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Garbagemen may lose their jobs to robots

A trashman collecting the garbage in Radio City.

Volvo wants to make garbage pick-up quieter and less straining—and remove humans from the process almost entirely.

The automaker on Wednesday said that it is collaborating with Chalmers University of Technology and Mälardalen University in Sweden, Penn State University in the United States, and the waste recycling company Renova to build a robot that interacts with a garbage truck and its driver to collect trash.

The objective of the project called Robot-based Autonomous Refuse handling or ROAR is to introduce a robot that, after receiving instructions from a truck’s operating system, can collect garbage bins in a neighborhood, bring them to a refuse truck, and empty them. The garbage truck driver supervises this process while avoiding heavy lifting.

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While the truck driver is still involved in the process, Volvo’s description of the project implies that the robots would displace human garbage collectors, who, in large cities in the United States, are tasked with hauling trash from curbsides and alleys. About 66,000 people in the United States were employed as refuse and recyclable material collectors in 2014, according to the Bureau of Labor Statistics, and they earned a median hourly wage of $16.27.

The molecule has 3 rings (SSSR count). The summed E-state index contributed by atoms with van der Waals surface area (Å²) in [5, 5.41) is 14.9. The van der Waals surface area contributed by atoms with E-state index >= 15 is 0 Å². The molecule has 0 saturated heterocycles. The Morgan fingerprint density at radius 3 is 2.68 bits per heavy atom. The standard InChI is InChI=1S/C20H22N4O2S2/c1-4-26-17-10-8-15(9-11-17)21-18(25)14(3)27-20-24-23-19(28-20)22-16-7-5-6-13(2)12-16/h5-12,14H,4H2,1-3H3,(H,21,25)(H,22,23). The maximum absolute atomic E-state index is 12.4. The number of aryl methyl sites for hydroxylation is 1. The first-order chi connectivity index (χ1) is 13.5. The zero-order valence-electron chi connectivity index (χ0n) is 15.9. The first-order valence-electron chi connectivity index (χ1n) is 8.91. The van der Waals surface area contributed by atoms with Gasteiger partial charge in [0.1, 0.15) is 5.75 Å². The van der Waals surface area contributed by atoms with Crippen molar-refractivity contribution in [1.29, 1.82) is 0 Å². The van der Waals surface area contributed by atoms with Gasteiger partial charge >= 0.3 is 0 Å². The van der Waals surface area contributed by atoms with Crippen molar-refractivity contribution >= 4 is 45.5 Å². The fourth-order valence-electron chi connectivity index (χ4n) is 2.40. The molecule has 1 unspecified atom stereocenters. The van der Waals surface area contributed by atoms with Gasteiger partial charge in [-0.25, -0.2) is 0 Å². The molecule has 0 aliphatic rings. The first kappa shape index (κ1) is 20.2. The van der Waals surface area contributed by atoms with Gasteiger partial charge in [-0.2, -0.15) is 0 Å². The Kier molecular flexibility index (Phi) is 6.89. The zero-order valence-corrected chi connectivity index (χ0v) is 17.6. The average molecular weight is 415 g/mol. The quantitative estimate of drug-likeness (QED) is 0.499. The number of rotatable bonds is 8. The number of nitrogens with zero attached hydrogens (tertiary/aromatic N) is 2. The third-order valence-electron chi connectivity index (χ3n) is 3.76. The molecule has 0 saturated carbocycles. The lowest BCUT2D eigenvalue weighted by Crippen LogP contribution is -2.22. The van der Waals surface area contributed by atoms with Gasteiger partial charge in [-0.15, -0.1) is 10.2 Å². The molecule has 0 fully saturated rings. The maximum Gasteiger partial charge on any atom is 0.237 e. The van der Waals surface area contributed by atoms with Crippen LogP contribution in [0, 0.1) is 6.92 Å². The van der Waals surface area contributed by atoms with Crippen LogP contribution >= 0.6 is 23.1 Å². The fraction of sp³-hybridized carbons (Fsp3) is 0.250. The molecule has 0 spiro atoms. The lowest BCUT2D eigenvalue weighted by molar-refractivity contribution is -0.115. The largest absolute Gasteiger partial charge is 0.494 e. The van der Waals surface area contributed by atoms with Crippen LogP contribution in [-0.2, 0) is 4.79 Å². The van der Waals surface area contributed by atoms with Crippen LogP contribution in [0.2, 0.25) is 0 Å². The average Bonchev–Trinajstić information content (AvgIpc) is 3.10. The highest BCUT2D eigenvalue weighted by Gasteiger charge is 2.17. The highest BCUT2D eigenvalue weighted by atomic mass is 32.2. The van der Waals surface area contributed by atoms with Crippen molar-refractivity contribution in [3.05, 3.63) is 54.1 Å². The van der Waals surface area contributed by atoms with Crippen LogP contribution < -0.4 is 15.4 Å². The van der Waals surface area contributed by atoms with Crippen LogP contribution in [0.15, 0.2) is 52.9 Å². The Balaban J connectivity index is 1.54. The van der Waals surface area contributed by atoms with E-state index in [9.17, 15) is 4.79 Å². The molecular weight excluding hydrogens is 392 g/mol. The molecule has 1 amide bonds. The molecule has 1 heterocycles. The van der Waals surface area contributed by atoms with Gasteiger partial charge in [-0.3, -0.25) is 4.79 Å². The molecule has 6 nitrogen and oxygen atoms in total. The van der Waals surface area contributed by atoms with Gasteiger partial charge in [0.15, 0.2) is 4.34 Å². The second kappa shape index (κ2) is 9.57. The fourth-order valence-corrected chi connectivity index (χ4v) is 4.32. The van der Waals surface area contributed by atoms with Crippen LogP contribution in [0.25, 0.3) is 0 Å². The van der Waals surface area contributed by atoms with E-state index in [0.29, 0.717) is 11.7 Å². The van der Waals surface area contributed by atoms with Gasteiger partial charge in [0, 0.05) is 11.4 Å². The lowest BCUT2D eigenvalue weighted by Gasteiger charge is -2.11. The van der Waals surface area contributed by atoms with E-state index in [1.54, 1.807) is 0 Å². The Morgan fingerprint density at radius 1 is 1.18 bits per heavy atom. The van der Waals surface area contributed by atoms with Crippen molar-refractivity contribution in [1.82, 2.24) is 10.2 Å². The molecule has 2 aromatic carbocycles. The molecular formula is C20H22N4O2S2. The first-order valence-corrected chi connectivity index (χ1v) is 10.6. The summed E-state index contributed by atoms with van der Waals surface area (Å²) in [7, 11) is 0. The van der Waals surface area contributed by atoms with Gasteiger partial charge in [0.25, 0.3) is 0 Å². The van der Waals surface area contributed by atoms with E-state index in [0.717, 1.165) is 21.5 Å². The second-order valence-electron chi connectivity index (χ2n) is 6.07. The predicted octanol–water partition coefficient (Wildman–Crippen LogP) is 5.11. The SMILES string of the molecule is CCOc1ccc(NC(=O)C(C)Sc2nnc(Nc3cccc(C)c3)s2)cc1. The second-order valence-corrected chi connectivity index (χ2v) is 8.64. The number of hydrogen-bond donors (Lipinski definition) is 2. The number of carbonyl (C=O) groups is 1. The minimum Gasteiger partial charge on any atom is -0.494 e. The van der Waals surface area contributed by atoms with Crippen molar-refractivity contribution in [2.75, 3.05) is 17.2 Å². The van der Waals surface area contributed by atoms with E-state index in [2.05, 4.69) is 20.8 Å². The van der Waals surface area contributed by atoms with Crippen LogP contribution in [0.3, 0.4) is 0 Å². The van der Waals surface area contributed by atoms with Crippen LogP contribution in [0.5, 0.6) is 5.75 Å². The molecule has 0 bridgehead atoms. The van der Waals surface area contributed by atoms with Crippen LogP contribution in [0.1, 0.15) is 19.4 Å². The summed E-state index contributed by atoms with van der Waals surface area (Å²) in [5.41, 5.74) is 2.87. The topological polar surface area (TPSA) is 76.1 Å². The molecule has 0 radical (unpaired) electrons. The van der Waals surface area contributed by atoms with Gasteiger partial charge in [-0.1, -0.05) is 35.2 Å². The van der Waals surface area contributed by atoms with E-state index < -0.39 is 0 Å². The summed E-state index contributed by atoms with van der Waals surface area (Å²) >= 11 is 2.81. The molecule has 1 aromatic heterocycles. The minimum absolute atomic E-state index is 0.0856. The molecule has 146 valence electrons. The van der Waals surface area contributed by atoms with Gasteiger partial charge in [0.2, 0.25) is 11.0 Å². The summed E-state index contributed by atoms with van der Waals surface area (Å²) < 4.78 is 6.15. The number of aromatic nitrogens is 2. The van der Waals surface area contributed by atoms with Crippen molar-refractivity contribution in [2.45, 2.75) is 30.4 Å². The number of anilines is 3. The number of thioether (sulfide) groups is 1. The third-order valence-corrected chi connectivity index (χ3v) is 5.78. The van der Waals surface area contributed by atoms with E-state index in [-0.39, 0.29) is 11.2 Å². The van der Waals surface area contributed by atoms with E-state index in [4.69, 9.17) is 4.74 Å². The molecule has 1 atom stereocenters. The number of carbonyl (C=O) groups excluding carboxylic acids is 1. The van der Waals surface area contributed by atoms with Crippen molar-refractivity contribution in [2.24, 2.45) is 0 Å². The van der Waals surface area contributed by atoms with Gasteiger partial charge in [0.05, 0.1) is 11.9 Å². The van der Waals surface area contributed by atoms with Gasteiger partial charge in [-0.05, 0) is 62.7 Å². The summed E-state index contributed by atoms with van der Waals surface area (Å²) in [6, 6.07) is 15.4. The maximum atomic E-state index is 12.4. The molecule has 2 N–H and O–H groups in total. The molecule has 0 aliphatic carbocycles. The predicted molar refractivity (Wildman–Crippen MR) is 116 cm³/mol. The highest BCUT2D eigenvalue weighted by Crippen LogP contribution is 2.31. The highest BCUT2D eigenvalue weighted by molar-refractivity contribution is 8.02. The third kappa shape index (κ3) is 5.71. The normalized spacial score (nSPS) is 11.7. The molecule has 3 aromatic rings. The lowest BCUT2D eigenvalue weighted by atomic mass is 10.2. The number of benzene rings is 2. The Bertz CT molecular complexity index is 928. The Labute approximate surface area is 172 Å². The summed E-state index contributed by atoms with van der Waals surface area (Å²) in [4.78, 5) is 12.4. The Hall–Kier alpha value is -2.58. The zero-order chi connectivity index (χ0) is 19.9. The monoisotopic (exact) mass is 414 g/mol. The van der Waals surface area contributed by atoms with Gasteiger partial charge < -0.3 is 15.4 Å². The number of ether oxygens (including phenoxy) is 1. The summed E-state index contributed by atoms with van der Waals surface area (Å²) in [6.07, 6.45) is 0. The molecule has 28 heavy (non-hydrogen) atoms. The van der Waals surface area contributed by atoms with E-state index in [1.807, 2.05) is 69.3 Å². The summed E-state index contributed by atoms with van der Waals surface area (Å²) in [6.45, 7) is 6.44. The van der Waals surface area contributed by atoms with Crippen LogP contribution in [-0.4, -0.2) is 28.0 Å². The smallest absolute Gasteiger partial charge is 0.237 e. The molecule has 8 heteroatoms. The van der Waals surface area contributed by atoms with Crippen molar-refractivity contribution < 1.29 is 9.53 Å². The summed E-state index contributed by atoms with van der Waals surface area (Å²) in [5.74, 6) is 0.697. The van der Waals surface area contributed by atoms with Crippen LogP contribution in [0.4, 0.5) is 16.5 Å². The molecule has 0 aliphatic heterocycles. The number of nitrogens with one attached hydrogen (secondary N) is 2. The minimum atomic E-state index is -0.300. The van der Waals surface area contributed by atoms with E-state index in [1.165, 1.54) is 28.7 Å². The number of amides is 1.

Per-Lage Götvall, project leader for the Volvo Group says that ROAR “provides a way to stretch the imagination and test new concepts to shape transport solutions for tomorrow.”

The three universities involved in the project have distinct roles. Mälardalens University will design the robot itself. Students at Chalmers University will work on the overall operating system while the Thomas D. Larson Pennsylvania Transportation Institute at Penn State is responsible for developing the graphics, communication systems and control panel for the truck driver.

Volvo says the technology is scheduled to be tested on a vehicle developed by Renova in June 2016.

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